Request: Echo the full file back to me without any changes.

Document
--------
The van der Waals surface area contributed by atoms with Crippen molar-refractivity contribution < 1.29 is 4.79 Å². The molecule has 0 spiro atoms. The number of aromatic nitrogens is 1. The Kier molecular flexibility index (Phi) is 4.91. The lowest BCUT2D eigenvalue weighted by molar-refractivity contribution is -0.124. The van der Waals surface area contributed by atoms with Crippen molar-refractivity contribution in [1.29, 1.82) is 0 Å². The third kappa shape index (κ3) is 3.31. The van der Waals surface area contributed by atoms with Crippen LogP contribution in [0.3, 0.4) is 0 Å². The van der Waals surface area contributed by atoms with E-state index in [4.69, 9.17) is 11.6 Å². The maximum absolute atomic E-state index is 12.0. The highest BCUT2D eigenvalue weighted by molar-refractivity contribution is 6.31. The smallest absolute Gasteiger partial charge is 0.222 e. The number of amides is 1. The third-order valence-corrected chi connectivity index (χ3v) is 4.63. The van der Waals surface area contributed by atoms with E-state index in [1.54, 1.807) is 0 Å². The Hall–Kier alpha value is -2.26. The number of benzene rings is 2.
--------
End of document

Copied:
The van der Waals surface area contributed by atoms with Crippen molar-refractivity contribution < 1.29 is 4.79 Å². The molecule has 0 spiro atoms. The number of aromatic nitrogens is 1. The Kier molecular flexibility index (Phi) is 4.91. The lowest BCUT2D eigenvalue weighted by molar-refractivity contribution is -0.124. The van der Waals surface area contributed by atoms with Crippen molar-refractivity contribution in [1.29, 1.82) is 0 Å². The third kappa shape index (κ3) is 3.31. The van der Waals surface area contributed by atoms with Crippen LogP contribution in [0.3, 0.4) is 0 Å². The van der Waals surface area contributed by atoms with E-state index in [4.69, 9.17) is 11.6 Å². The maximum absolute atomic E-state index is 12.0. The highest BCUT2D eigenvalue weighted by molar-refractivity contribution is 6.31. The smallest absolute Gasteiger partial charge is 0.222 e. The number of amides is 1. The third-order valence-corrected chi connectivity index (χ3v) is 4.63. The van der Waals surface area contributed by atoms with E-state index in [1.54, 1.807) is 0 Å². The Hall–Kier alpha value is -2.26. The number of benzene rings is 2.